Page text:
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Unit information: Information Technology Law in 2015/16

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Unit name Information Technology Law
Unit code LAWDM0070
Credit points 30
Level of study M/7
Teaching block(s) Teaching Block 4 (weeks 1-24)
Unit director Professor. Charlesworth
Open unit status Not open




School/department University of Bristol Law School
Faculty Faculty of Social Sciences and Law

Description including Unit Aims

This unit will examine the law and policy issues relating to a number of key aspects of the information society. It will begin by considering the debate about the nature of the influence of information technology upon the development of new legal doctrine, moving on to consider - through topics such as data protection and freedom of information, computer misuse and computer evidence, copyright and digital rights management, criminal content liability and defamation, and e-commerce - both how the law has responded to the challenges of information technologies and the extent to which legal issues have shaped the development of information society policy.

Intended Learning Outcomes

By the end of the unit, a successful student will be able to explain:

a) current law in key areas relating to information technologies and information

b) the underlying regulatory theories underpinning the practical regulation of new information technologies and uses of information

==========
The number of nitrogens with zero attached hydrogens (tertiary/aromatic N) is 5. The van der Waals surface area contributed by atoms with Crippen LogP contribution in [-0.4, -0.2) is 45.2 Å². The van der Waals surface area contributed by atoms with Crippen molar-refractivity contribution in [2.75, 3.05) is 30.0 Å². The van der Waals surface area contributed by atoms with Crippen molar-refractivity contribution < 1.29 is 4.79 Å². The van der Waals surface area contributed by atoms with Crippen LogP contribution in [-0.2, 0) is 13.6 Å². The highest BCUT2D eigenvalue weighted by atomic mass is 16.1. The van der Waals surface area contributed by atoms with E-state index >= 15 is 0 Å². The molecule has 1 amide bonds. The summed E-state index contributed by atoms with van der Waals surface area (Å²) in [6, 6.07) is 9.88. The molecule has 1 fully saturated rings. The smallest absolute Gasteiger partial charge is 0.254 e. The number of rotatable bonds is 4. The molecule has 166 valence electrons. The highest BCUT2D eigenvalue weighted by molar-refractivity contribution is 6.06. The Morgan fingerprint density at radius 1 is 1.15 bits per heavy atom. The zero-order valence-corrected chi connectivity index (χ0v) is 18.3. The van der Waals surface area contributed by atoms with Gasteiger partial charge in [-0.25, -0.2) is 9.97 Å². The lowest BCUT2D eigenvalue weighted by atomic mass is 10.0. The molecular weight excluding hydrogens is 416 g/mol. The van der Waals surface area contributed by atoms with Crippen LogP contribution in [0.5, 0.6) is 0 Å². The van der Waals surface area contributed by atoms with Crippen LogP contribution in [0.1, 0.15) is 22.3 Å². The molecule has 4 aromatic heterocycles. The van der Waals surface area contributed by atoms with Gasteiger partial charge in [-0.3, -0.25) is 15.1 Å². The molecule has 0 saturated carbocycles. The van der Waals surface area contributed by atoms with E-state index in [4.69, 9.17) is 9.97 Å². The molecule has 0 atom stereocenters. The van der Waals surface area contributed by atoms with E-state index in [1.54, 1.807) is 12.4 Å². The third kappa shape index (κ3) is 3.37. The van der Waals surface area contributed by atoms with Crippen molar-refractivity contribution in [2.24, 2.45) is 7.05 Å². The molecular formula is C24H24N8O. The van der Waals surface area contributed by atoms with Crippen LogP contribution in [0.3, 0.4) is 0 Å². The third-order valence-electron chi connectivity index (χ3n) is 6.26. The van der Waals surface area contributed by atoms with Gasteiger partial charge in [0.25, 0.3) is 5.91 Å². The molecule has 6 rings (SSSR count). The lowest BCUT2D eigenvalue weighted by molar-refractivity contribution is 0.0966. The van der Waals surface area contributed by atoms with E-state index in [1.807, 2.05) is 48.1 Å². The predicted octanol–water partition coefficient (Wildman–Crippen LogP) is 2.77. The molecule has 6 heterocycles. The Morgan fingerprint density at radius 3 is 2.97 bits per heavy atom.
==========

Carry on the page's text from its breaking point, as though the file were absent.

c) the impact and effectiveness of legal regulation upon techniological innovation and modes of information technology and information utilisation. Students should be able to state the law accurately, to critically assess both theories and the law and discuss potential solutions to any problems with current law and policy, including the usefulness or otherwise of law reform. This unit is also intended to improve skills relating to research – in particular, the ability to research legal issues and areas of law.

The assessment essays provide a means of assessing:

a) what students have learned throughout the unit, in terms both of technical subject matter and modes of critical thought

b) whether students are themselves able to think critically about the law, to extract pertinent information and analysis from material gathered though desk research, and utilise these skills to create coherent and structured academic commentary.

Teaching Information

10 x 2 hour seminars

Assessment Information

Summative - 2 x 3000 word essays (weighting 50/50%).

The assessments will assess all the Intended Learning Outcomes for this unit in the context of topics selected by the examiners.

Formative - students should do one formative assessment and will receive feedback on the first summative essay

Reading and References

  • Rowland, D., Kohl, U. & Charlesworth A. Information Technology Law, (4th ed.)
  • Routledge, 2011; Lloyd, I. Information Technology Law (6th ed.), OUP, 2011;
  • Murray, A. Information Technology Law (1st ed.) OUP, 2010.